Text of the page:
Probiotics: Spilling The Sour Milk On Periodontitis
Probiotics: Spilling The Sour Milk On Periodontitis
For a long time there have been cultures and religions that place extreme importance on good hygiene as a prerequisite for performing any act of worship. Proper maintenance is considered a wholly pious activity of devoted duty.
When performed with intention, the physicality and the process of everything held within the mundane, it encompasses a spiritual dimension.
Zen Buddhism tells us simply to carry water, chop wood before and after enlightenment. Pastafarianism recognises the supernatural powers of the meatball and spaghetti creator, His Noodly Appendage.
Between, are as many beliefs as there are people on the planet.
Regardless of flavour, the essence of any spiritual perspective is always to physically and metaphorically keep the mouth clean. It’s believed to be what helps keep the the heart – the core of the spiritual body – also healthy.
Science backs that up.
Research consistently proves the effects of gum disease on the heart, and its contribution to other systemic health issues.
There is continuing and mounting evidence that oral health and overall health are completely symbiotic. What affects one cannot not affect the other. The gut knows what the mouth is doing; and vice versa.
Keeping the mouth spiritually pure and protect the heart is to avoid the all the negativity created by malicious, envious or duplicitous words.
Rinsing erases transgressions.
From the viewpoint of contemporary healthcare, rinsing removes food that sticks to the teeth it’s being mindful of what’s actually going into it, and being conscious of there being value in what comes out of it.
It’s pre-awakened woke. It’s everything-old-is-new-again; it’s traditional nutrition back in grandma pants.
Good oral hygiene requires that is which is prescribed or recommended and also restraint – the not doing of doing well. So far it seems that mouth cleanliness is based on respecting a routine that includes rinsing after eating and not speaking harsh words.
The truth is, confident communication and meticulous pronunciation can be impossible with a sore and tender mouth, or one that carries an unpleasant taste with loose and missing teeth.
Not such an unusual scenario when WHO estimates that oral diseases affect nearly 3.5 billion people worldwide.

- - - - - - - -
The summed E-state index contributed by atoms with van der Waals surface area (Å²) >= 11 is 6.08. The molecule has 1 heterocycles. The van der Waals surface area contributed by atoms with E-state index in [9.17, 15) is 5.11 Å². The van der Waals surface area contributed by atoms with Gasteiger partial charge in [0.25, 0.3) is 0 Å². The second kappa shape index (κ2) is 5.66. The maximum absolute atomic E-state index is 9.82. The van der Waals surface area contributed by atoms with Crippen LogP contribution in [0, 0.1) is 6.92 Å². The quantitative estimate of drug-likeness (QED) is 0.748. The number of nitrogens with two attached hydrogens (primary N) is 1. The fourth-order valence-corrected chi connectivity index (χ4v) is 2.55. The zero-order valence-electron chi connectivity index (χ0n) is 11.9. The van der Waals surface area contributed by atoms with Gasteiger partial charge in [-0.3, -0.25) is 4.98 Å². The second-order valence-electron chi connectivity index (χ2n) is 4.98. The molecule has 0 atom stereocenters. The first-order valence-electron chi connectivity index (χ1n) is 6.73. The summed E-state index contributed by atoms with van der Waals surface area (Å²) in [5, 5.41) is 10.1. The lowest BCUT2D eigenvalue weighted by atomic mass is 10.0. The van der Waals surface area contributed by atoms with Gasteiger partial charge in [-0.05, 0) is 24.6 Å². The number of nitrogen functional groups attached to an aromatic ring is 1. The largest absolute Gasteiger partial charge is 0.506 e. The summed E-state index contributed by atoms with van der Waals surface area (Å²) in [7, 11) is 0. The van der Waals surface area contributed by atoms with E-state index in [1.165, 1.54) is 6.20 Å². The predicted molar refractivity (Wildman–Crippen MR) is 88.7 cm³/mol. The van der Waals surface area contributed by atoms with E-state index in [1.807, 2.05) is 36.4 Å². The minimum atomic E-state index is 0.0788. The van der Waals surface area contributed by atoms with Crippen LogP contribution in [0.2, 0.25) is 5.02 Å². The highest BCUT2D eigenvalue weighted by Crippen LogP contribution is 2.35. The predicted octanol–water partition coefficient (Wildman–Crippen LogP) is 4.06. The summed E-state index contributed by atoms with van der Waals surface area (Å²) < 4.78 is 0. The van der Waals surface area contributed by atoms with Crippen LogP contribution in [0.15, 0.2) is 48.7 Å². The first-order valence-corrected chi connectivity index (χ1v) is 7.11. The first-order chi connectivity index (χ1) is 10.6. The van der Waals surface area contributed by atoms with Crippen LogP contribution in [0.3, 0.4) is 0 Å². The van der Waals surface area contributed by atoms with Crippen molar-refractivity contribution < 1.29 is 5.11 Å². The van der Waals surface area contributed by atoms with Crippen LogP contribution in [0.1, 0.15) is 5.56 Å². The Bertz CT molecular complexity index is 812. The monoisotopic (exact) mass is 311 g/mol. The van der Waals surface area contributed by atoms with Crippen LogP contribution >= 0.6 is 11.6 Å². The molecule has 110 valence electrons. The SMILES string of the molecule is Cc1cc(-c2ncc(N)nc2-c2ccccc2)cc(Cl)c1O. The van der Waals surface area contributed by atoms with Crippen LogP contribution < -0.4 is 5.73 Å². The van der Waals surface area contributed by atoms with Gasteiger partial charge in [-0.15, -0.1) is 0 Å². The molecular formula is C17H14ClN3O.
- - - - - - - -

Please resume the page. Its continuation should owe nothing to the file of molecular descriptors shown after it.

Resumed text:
Were balanced health illustrated as a family tree of foods, probiotics are a matriarchal ancestor.
Fermentation is one of the oldest known processes that allows the participation of microorganisms in the preservation of stable foods. The term itself comes from the Latin fervere, meaning ‘to cook’.
Plant, meat, fish, and dairy products can be fermented and consumed as a main course, a snack or a drink. For tens of thousands of years, communities ate fermented foods for taste and variety: beer, wine, cheese, kefir, yoghurt – unknowingly incorporating healthy bacteria into the human diet.
Certainly, it was Bulgarian microbiologist Stamen Gigov Grigorov (1878-1945) who actally discovered Lactobacillus bulgaricus in 1905 but was Russian Nobel Prize winner and Pasteur Institute director, Ilya Ilyich (Élie) Metchnikoff (1845-1916) who “Damn straight .. discovered probiotics” in 1907.
Travelling the Balkans in the late 1800s, Élie noticed that despite the extreme poverty and brutal climate, many rural Bulgarians lived beyond a hundred years: much longer than their European counterparts.
What Élie Metchnikoff’s research concluded were that there were good bacteria found in the modest daily lives of these people via the ‘soured milk’ that was a staple of their diet.
Metchnikoff’s 1908 Nobel Prize was in recognition for his work in the sphere of immunity, the direction and development of which he profoundly instigated and influenced.
For many years, studies in probiotics were mostly limited to the gut. Live mirobiodata that beneficially alters gut microbiome is good enough reason alone to consume probiotics, and research shows that good dental health relies on the specifics of balanced oral bacteria.